See What HealthDay Can Do For You
Contact Us

Scientists ID New Genetic Markers for Bowel Disease

Study also provides evidence that Ashkenzi Jews twice as likely to develop conditions

FRIDAY, April 4, 2008 (HealthDay News) -- Researchers have identified new genetic markers for Crohn's disease and ulcerative colitis in a study they say provides further evidence that people of Ashkenazi Jewish descent are more likely to develop the conditions.

Up to 30 percent of people in the United States with inflammatory bowel disease (IBD) have a family history of the condition, and about 25 percent of those families have histories of both Crohn's and ulcerative colitis, according to background information in this multi-center American and Canadian study. People of Ashkenazi Jewish (eastern European) descent are at least twice as likely to develop a form of IBD and are more likely to have a family history of IBD.

Crohn's is most frequently characterized by inflammation of the final section of the small bowel and parts of the colon, while ulcerative colitis involves inflammation of the internal lining of the rectum and colon.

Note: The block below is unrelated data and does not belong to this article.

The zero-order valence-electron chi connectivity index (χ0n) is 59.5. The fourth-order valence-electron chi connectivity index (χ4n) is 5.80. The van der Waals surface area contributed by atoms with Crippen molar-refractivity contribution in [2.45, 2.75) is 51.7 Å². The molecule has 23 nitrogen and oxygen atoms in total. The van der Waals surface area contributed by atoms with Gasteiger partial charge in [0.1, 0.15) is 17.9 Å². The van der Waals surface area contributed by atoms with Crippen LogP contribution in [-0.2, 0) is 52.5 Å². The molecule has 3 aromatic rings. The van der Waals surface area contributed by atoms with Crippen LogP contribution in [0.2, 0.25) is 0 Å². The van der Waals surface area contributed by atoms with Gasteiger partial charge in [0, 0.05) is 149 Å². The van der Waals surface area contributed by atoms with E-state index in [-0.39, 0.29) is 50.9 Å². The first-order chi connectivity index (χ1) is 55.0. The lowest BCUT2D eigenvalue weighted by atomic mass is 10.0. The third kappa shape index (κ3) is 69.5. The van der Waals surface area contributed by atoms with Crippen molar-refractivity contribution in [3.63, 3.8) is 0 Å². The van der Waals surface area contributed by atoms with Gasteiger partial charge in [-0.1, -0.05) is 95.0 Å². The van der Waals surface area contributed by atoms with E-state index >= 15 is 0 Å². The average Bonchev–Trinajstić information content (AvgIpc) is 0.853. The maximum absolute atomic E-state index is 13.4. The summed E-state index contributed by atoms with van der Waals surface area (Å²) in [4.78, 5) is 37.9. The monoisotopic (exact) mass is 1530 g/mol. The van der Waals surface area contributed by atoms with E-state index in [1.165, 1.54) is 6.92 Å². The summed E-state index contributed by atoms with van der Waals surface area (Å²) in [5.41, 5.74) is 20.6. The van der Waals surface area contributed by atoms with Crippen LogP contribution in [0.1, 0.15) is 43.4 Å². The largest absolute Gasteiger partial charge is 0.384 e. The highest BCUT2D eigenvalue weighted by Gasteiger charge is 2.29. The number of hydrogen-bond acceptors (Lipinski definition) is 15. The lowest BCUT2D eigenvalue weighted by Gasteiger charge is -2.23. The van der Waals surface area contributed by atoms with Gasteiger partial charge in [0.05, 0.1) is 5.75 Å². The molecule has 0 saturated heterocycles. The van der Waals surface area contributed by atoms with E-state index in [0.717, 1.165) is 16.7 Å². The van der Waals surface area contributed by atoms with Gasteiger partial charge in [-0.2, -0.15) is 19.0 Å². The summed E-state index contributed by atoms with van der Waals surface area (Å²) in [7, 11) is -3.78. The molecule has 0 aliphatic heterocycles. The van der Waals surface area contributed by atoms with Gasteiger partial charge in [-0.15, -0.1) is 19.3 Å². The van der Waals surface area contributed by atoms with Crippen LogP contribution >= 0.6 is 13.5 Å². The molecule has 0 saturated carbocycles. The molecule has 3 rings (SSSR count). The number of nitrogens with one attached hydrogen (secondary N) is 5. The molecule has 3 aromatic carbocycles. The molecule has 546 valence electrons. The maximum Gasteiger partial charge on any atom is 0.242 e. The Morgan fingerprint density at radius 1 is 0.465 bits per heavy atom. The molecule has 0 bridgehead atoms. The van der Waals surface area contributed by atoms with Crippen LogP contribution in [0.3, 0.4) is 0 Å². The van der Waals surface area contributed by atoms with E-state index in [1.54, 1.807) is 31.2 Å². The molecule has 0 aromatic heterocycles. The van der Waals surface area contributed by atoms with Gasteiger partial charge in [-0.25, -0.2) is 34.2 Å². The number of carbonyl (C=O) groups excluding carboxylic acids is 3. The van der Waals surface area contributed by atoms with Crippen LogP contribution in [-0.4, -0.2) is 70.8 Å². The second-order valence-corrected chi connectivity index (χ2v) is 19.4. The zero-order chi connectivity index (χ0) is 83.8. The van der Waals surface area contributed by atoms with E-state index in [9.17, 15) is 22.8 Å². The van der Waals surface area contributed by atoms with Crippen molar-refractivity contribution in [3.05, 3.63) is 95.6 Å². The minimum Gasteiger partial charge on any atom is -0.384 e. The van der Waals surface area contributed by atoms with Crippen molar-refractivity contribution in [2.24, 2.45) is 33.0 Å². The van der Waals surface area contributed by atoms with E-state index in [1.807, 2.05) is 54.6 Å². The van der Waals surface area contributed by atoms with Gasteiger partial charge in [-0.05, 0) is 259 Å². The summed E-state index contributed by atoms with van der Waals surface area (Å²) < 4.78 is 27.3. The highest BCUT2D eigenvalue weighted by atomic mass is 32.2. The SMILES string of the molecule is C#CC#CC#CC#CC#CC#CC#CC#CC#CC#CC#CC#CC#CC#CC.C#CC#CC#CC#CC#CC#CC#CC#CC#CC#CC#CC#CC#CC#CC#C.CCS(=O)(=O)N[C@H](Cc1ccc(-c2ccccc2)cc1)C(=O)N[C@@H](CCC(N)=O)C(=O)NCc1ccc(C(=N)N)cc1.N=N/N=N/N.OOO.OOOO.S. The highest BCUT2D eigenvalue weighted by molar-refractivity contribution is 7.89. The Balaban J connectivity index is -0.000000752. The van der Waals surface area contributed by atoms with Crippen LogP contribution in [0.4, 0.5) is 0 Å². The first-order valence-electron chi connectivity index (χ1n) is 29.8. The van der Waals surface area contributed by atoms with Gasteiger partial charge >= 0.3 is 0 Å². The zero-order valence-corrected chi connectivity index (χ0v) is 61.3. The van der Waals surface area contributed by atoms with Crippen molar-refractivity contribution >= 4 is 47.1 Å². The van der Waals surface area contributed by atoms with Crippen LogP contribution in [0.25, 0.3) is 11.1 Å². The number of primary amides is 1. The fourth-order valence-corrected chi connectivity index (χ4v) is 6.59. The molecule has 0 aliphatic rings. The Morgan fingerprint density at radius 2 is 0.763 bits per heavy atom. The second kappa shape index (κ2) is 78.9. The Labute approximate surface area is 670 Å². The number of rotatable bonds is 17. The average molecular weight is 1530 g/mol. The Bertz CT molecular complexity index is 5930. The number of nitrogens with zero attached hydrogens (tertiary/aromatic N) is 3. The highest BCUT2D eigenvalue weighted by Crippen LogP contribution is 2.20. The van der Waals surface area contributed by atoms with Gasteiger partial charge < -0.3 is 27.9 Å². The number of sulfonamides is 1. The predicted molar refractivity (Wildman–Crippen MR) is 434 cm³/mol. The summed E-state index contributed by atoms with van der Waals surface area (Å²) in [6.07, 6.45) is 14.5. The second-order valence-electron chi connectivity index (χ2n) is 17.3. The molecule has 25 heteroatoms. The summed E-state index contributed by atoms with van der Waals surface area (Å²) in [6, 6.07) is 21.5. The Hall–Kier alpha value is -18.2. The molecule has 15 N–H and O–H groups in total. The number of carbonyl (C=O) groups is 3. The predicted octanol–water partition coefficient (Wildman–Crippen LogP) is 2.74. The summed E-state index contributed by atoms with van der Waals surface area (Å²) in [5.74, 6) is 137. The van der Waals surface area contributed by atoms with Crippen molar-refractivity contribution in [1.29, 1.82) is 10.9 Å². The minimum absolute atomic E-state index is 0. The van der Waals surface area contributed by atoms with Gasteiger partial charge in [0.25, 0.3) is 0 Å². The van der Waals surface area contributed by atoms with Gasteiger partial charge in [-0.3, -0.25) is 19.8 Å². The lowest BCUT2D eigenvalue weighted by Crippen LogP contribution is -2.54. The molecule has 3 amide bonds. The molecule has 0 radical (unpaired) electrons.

In this study, researchers looked for DNA variations called single nucleotide polymorphisms (SNPs) in 993 families (244 of whom were Ashkenazi Jews) with Crohn's and ulcerative colitis.

Among those of Ashkenazi Jewish descent, the researchers found evidence of genetic markers for familial Crohn's disease on previously identified areas of chromosomes 1 and 3. They also pinpointed a previously unidentified region of chromosome 13 in both Jewish and non-Jewish families with Crohn's.

The researchers also identified areas on chromosomes 2 and 19 that may be related to ulcerative colitis in both groups.

The findings were published in the March issue of Genes and Immunity.

Until now, no gene regions implicated in IBD were specific to Ashkenazi Jews, and there was no genetic evidence to explain why they were twice as likely to develop the disorder, said study senor author Dr. Steven R. Brant, a gastroenterologist at Johns Hopkins.

"This increased risk for some Jewish people makes our study and results especially significant, since this is the first sample size of Jewish families, 244, that was large enough to identify novel gene regions for familial predisposition in this ethnic group," Brant said in a prepared statement.

More information

The American Academy of Family Physicians has more about IBD.

SOURCE: Johns Hopkins Medicine, news release, March 26, 2008
Consumer News